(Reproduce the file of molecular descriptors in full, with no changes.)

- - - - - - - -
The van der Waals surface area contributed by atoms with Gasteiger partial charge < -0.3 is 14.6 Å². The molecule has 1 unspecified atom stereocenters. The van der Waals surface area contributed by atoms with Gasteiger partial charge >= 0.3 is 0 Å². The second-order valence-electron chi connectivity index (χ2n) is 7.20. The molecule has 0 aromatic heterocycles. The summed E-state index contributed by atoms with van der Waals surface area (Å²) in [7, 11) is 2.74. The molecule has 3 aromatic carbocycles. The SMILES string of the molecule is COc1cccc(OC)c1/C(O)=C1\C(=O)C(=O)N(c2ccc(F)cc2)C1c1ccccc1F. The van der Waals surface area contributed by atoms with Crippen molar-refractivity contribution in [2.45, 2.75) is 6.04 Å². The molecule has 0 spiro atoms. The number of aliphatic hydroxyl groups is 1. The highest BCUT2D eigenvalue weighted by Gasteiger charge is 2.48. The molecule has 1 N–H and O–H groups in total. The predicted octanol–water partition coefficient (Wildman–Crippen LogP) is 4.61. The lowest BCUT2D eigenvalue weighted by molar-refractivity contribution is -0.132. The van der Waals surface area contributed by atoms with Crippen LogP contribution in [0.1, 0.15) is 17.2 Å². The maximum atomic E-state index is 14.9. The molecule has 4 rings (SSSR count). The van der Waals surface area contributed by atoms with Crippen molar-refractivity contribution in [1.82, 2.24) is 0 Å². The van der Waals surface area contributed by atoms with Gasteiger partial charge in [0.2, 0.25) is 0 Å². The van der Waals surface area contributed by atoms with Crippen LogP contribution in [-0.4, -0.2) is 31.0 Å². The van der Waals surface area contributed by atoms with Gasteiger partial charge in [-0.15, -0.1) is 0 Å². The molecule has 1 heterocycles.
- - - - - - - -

The van der Waals surface area contributed by atoms with Gasteiger partial charge < -0.3 is 14.6 Å². The molecule has 1 unspecified atom stereocenters. The van der Waals surface area contributed by atoms with Gasteiger partial charge >= 0.3 is 0 Å². The second-order valence-electron chi connectivity index (χ2n) is 7.20. The molecule has 0 aromatic heterocycles. The summed E-state index contributed by atoms with van der Waals surface area (Å²) in [7, 11) is 2.74. The molecule has 3 aromatic carbocycles. The SMILES string of the molecule is COc1cccc(OC)c1/C(O)=C1\C(=O)C(=O)N(c2ccc(F)cc2)C1c1ccccc1F. The van der Waals surface area contributed by atoms with Crippen molar-refractivity contribution in [2.45, 2.75) is 6.04 Å². The molecule has 0 spiro atoms. The number of aliphatic hydroxyl groups is 1. The highest BCUT2D eigenvalue weighted by Gasteiger charge is 2.48. The molecule has 1 N–H and O–H groups in total. The predicted octanol–water partition coefficient (Wildman–Crippen LogP) is 4.61. The lowest BCUT2D eigenvalue weighted by molar-refractivity contribution is -0.132. The van der Waals surface area contributed by atoms with Crippen LogP contribution in [0.1, 0.15) is 17.2 Å². The maximum atomic E-state index is 14.9. The molecule has 4 rings (SSSR count). The van der Waals surface area contributed by atoms with Crippen molar-refractivity contribution in [1.82, 2.24) is 0 Å². The van der Waals surface area contributed by atoms with Gasteiger partial charge in [0.2, 0.25) is 0 Å². The van der Waals surface area contributed by atoms with Crippen LogP contribution in [-0.4, -0.2) is 31.0 Å². The van der Waals surface area contributed by atoms with Gasteiger partial charge in [-0.15, -0.1) is 0 Å². The molecule has 1 heterocycles.